Bats are primary predators of night-flying insects, including many of the most damaging agricultural pests and others that bedevil the rest of us. More than two-thirds of bat species hunt insects, and they have healthy appetites. A single little brown bat can eat up to 1,000 mosquito-sized insects in a single hour, while a pregnant or lactating female bat typically eats the equivalent of her entire body weight in insects each night.

Almost a third of the world’s bats feed on the fruit or nectar of plants. In return for their meals, these bats are vital pollinators of countless plants (many of great economic value) and essential seed dispersers with a major role in regenerating rainforests.

So, bats are the honey bees of the night. I’m celebrating their return to the Cincinnati skies!!

The Year Of The Bat

Statement by Dr. Merlin Tuttle regarding Year of the Bat Celebration

I’m delighted to serve as Honorary Ambassador for the 2011-2012 Year of the Bat campaign and wish the very best of success to all who participate. Education regarding the essential roles of bats in maintaining healthy ecosystems and human economies has never been more important. Bats are found nearly everywhere and approximately 1,200 species account for almost a quarter of all mammals. Nevertheless, in recent decades their populations have declined alarmingly. Many are now endangered, though they provide invaluable services that we cannot afford to lose.

Simply because they are active only at night and difficult to observe and understand, bats rank among our planet’s most misunderstood and intensely persecuted mammals. Those that eat insects are primary predators of the vast numbers that fly at night, including ones that cost farmers and foresters billions of dollars in losses annually. As such bats decline, demands for dangerous pesticides grow, as does the cost of growing crops like rice, corn and cotton.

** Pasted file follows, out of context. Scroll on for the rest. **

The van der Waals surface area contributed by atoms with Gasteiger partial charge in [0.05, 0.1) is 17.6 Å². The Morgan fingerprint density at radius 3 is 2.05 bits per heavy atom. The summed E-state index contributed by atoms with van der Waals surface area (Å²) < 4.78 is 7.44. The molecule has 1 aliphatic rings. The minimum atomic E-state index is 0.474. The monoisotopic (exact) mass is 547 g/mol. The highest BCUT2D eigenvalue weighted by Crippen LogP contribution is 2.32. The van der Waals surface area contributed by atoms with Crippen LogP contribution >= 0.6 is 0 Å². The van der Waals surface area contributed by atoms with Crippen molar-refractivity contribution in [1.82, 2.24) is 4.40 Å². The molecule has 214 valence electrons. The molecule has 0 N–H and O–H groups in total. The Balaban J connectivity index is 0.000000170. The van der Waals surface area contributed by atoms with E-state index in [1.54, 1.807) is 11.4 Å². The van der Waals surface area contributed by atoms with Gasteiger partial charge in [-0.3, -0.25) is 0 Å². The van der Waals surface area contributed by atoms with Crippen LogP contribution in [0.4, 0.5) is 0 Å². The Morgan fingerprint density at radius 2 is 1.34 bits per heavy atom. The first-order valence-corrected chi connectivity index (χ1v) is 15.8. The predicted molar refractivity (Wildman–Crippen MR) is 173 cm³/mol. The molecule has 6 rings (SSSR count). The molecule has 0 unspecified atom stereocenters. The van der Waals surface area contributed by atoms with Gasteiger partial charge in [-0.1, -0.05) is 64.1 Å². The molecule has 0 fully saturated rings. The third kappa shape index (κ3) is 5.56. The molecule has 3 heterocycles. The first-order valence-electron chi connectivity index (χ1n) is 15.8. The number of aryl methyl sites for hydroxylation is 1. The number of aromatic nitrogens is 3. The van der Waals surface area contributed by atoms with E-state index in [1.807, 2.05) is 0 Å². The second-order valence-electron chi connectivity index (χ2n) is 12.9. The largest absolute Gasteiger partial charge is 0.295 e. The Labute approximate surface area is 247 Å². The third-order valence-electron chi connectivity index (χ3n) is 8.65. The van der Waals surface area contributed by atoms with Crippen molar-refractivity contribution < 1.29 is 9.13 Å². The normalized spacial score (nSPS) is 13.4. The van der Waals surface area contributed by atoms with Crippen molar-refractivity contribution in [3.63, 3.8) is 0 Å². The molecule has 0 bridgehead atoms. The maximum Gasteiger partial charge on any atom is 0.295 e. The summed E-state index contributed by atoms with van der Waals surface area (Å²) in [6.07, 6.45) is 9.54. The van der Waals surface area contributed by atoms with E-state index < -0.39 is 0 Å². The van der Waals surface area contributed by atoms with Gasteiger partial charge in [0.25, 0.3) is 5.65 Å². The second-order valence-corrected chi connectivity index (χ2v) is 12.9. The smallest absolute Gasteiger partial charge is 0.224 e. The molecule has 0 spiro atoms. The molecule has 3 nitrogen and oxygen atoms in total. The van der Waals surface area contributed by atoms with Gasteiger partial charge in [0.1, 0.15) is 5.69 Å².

Fruit and nectar-eating bats are equally important in maintaining whole ecosystems of plant life. In fact, their seed dispersal and pollination services are crucial to the regeneration of rain forests which are the lungs and rain makers of our planet.

Many of the plants which depend on such bats are additionally of great economic value, their products ranging from timber and tequila to fruits, spices, nuts and even natural pesticides.

Scary media stories notwithstanding, bats are remarkably safe allies. Where I live, in Austin, Texas, 1.5 million bats live in crevices beneath a single downtown bridge. When they began moving in, public health officials warned that they were diseased and dangerous–potential attackers of humans. Yet, through Bat Conservation International, we educated people to simply not handle them, and 30 years later, not a single person has been attacked or contracted a disease. Fear has been replaced by love as these bats catch 15 metric tons of insects nightly and attract 12 million tourist dollars each summer.

It is now well demonstrated that people and bats can share even our cities at great mutual benefit. As we will show through varied Year of the Bat activities, bats are much more than essential. They’re incredibly fascinating, delightfully likeable masters of our night skies.